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11 min read / 16 October 2023 / yasmin sharp

10 Benefits and Uses of Ginger Oil

Warming ginger has a vast range of medicinal benefits, and can even act as an aphrodisiac.

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Ginger has retained a long and proven association with wellness and upkeep through the ages, with this warm and sweet spice retaining its place as a key ingredient in countless herbal remedies.

Whether it’s adding ginger root and honey to hot water to ease cold symptoms or applying a diluted oil mixture to parts of the body for pain relief, it’s easy to see why it remains an integral part of natural and holistic medicine systems.

In the West, ginger is more commonly used as a culinary ingredient, adding depth and spice to a host of sweet cooking recipes, producing things like ginger ale and gingerbread.

However, that has begun to change in recent years as more people look towards aromatherapy for additional physical and mental health support, learning more about ginger oil benefits and what it has to offer.

We cover all that and more in this guide, giving you more insight into its history, practical uses and common questions asked.

What is ginger oil?

Ginger is a tropical plant that is also known by its botanical name Zingiber Offcianale.

It is native to several regions in Asia and is extracted from the ginger rhizome following a steam distillation process.

Once extracted, the oil has a natural yellow colour, with a sharp yet slightly sweet aroma that adds to its overall warmth.

There are several different types of ginger oil, which are separated by their levels of zingiberene – a key component of the plant that varies depending on the type of soil the rhizome plant is grown in.

How does ginger oil work?

Ginger essential oil is rich in antioxidant, anti-inflammatory and antibacterial properties that are derived from two compounds called monoterpenes and sesquiterpenes.

Once inhaled via diffusion or applied to the skin after being diluted with a carrier oil, these compounds work to combat the negative effects of free radicals, which can reduce inflammation and prevent related cell damage.

From supporting digestion and relieving cold symptoms to regenerating the skin and providing pain relief, ginger oil offers a wide range of health benefits that can be used to treat a host of ailments that affect both body and mind.

Large piece of flowering ginger root

Benefits of ginger oil

The benefits of ginger oil continue to be studied by scientists around the world, producing results that find it can:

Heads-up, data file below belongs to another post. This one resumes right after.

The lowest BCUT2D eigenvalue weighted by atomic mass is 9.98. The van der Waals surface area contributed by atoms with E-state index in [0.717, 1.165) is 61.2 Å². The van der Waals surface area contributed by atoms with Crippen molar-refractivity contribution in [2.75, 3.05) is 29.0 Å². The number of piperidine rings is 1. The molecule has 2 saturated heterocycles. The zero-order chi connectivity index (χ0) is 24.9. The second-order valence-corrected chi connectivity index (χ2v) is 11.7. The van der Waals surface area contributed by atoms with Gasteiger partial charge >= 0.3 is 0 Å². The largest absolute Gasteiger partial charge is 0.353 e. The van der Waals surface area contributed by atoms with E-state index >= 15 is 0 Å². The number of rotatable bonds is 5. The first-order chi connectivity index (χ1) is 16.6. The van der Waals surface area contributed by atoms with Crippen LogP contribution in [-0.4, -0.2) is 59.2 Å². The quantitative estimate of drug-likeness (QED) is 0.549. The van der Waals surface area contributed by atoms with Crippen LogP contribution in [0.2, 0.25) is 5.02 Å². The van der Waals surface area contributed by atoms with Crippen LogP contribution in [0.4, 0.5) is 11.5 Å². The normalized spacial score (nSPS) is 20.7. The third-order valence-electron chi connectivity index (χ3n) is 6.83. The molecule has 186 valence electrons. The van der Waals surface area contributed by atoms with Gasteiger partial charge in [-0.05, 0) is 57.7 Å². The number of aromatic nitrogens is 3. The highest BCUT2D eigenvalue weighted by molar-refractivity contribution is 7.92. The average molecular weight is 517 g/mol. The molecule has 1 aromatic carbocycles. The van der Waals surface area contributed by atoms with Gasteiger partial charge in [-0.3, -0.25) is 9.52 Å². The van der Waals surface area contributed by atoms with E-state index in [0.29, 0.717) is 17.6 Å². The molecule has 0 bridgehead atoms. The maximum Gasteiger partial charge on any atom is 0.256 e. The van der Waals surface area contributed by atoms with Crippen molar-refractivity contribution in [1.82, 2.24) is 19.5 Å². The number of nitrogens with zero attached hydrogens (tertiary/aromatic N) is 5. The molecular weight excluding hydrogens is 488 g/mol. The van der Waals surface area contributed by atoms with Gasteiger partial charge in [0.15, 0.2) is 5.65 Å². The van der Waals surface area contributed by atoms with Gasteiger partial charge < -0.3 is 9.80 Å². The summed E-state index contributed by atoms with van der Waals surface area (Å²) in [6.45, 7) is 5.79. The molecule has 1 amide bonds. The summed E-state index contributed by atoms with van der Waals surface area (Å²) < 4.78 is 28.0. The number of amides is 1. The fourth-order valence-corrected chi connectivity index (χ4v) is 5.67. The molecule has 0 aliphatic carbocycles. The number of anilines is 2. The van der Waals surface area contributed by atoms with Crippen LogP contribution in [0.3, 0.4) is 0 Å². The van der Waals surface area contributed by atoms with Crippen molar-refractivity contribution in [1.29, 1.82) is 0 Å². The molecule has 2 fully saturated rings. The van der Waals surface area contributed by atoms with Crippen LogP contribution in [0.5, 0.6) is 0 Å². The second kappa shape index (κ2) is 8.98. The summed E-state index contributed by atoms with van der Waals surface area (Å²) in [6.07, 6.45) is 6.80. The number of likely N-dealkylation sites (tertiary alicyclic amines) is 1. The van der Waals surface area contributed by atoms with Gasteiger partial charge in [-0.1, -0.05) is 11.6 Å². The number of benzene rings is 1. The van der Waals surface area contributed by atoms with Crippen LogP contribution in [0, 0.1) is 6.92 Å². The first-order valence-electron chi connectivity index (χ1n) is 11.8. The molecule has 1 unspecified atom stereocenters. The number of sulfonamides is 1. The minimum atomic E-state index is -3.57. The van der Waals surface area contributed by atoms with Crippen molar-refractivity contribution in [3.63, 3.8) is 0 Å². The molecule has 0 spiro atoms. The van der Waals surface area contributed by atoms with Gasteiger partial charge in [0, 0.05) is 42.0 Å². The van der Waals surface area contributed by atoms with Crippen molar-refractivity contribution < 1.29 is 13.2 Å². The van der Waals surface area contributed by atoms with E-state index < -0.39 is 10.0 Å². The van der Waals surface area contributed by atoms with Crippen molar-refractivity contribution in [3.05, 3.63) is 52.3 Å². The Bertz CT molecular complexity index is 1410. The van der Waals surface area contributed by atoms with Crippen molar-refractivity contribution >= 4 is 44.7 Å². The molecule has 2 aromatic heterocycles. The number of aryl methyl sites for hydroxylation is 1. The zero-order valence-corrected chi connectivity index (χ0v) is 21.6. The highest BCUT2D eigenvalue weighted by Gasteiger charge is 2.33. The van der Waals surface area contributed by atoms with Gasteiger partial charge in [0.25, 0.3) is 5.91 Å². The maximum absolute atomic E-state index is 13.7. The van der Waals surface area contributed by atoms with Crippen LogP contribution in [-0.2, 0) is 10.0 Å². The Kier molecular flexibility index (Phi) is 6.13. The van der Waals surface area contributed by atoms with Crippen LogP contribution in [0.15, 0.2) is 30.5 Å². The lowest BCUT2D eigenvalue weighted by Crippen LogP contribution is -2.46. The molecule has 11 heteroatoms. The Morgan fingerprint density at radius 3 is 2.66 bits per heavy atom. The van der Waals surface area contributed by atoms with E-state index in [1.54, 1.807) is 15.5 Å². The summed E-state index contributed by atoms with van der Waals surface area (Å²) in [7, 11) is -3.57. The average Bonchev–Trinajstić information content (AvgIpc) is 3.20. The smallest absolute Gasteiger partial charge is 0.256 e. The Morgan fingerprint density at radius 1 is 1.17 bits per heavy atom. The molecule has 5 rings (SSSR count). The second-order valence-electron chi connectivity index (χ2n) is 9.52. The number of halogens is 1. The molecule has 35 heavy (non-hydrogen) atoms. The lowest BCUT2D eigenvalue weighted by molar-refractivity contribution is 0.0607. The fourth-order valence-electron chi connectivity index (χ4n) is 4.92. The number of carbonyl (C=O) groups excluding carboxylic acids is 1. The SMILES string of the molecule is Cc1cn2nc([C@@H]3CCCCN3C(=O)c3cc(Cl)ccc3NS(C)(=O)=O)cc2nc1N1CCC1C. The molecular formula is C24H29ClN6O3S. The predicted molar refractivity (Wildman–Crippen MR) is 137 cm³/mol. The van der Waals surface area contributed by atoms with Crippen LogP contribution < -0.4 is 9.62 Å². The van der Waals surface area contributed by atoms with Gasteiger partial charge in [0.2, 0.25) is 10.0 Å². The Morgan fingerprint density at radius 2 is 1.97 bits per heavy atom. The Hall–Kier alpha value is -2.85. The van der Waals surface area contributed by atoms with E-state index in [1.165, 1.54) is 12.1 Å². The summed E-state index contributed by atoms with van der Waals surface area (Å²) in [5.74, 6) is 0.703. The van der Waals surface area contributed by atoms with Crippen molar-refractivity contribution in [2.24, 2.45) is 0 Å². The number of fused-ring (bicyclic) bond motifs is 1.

1. Support better digestion

When it comes to treating gastric complaints, ginger essential oil is often seen as the go-to option for many people.

This has also been backed up by various studies over the years.

For example, in 2015 researchers oversaw an animal study that found the growth of ulcers could be inhibited by ginger essential oil by up to 85%.

They also learned that the gastroprotective properties of ginger oil could prove effective at treating diarrhoea, indigestion and even colic.

Another study, conducted in 2014, found that patients inhaling ginger oil after a surgical procedure were able to reduce feelings of nausea – results which offer some confirmation as to why so many people use ginger as a natural remedy for sickness and vomiting.

2. Ease cold symptoms

It is a long-held belief in many households that ginger can prove very effective at reducing cold symptoms.

This is because it is a natural expectorant, helping mucus to move through blocked airways, whilst also flushing away harmful bacteria.

Once extracted into ginger essential oil, it also retains its antiseptic properties that offer protection against infections and the ability to kill cold-related pathogens.

The oil’s anti-inflammatory properties are derived from its gingerol and zingiberene components, which can also help to open airways and soothe lung swelling.

Researchers looking into cold relief abilities of ginger oil found that it can quickly relax airway smooth muscles, which supports better breathing through a stuffy nose.

3. Offer pain relief

Ginger oil contains a component called zingiberene, that has been found to have significant pain-relieving properties.

This was put to the test by researchers in 2001 who found that ginger oil was linked to the reduction of inflammation-induced pain and proved effective at treating symptoms of osteoarthritis of the knee.

A later study, conducted in 2010, also found that exercise-induced muscle pain could be reduced through use of ginger oil by as much as 25%.

It is also believed that ginger essential oil can reduce the number of prostaglandins in the body – compounds associated with pain sensation.

4. Lift low moods

The warm, stimulating properties of ginger essential oil is enjoyed through diffusion by many people who rely on the fragrance to manage feelings of stress or anxiety.

A study in 2010 found that the human serotonin receptor could be triggered through interaction with ginger oil.

This offers a possible explanation as to why ginger has long been associated with happiness and confidence.

In another study, researchers wanted to discover if using ginger could help to reduce premenstrual syndrome symptoms.

Participants in the clinical trial were asked to take two ginger capsules daily seven days before menstruation and three days after menstruation for three cycles.